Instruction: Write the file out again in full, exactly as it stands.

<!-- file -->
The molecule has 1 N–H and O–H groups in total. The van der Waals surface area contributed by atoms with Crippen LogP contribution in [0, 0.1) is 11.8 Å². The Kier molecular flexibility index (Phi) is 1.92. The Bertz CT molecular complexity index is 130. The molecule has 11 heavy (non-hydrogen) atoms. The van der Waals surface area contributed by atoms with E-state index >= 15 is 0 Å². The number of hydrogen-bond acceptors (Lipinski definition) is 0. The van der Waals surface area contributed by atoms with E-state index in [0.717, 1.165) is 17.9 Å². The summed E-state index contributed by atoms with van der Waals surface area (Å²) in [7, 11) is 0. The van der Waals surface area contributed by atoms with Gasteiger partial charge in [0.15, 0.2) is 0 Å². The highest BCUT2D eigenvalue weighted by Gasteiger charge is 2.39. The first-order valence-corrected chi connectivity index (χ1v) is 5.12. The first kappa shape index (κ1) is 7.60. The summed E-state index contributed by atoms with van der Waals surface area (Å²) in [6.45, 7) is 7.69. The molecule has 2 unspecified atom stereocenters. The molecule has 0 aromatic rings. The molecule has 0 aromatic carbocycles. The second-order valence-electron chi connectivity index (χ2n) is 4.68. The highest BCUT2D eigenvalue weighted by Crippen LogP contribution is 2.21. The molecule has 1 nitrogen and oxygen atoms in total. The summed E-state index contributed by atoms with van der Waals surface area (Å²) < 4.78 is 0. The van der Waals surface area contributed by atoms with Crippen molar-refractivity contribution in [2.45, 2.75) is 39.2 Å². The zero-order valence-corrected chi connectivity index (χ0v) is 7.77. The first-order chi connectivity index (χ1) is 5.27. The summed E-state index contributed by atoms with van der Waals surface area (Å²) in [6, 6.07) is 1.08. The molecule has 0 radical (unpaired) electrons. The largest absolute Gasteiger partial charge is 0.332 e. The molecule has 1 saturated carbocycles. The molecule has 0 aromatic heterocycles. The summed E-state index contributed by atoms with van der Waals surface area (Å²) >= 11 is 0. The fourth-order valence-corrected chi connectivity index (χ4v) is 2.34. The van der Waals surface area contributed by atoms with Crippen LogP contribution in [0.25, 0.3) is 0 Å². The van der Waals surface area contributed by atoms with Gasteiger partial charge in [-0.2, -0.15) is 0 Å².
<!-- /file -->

The molecule has 1 N–H and O–H groups in total. The van der Waals surface area contributed by atoms with Crippen LogP contribution in [0, 0.1) is 11.8 Å². The Kier molecular flexibility index (Phi) is 1.92. The Bertz CT molecular complexity index is 130. The molecule has 11 heavy (non-hydrogen) atoms. The van der Waals surface area contributed by atoms with E-state index >= 15 is 0 Å². The number of hydrogen-bond acceptors (Lipinski definition) is 0. The van der Waals surface area contributed by atoms with E-state index in [0.717, 1.165) is 17.9 Å². The summed E-state index contributed by atoms with van der Waals surface area (Å²) in [7, 11) is 0. The van der Waals surface area contributed by atoms with Gasteiger partial charge in [0.15, 0.2) is 0 Å². The highest BCUT2D eigenvalue weighted by Gasteiger charge is 2.39. The first-order valence-corrected chi connectivity index (χ1v) is 5.12. The first kappa shape index (κ1) is 7.60. The summed E-state index contributed by atoms with van der Waals surface area (Å²) in [6.45, 7) is 7.69. The molecule has 2 unspecified atom stereocenters. The molecule has 0 aromatic rings. The molecule has 0 aromatic carbocycles. The second-order valence-electron chi connectivity index (χ2n) is 4.68. The highest BCUT2D eigenvalue weighted by Crippen LogP contribution is 2.21. The molecule has 1 nitrogen and oxygen atoms in total. The summed E-state index contributed by atoms with van der Waals surface area (Å²) < 4.78 is 0. The van der Waals surface area contributed by atoms with Crippen molar-refractivity contribution in [2.45, 2.75) is 39.2 Å². The zero-order valence-corrected chi connectivity index (χ0v) is 7.77. The first-order chi connectivity index (χ1) is 5.27. The summed E-state index contributed by atoms with van der Waals surface area (Å²) in [6, 6.07) is 1.08. The molecule has 0 radical (unpaired) electrons. The largest absolute Gasteiger partial charge is 0.332 e. The molecule has 1 saturated carbocycles. The molecule has 0 aromatic heterocycles. The summed E-state index contributed by atoms with van der Waals surface area (Å²) >= 11 is 0. The fourth-order valence-corrected chi connectivity index (χ4v) is 2.34. The van der Waals surface area contributed by atoms with Crippen LogP contribution in [0.25, 0.3) is 0 Å². The van der Waals surface area contributed by atoms with Gasteiger partial charge in [-0.2, -0.15) is 0 Å².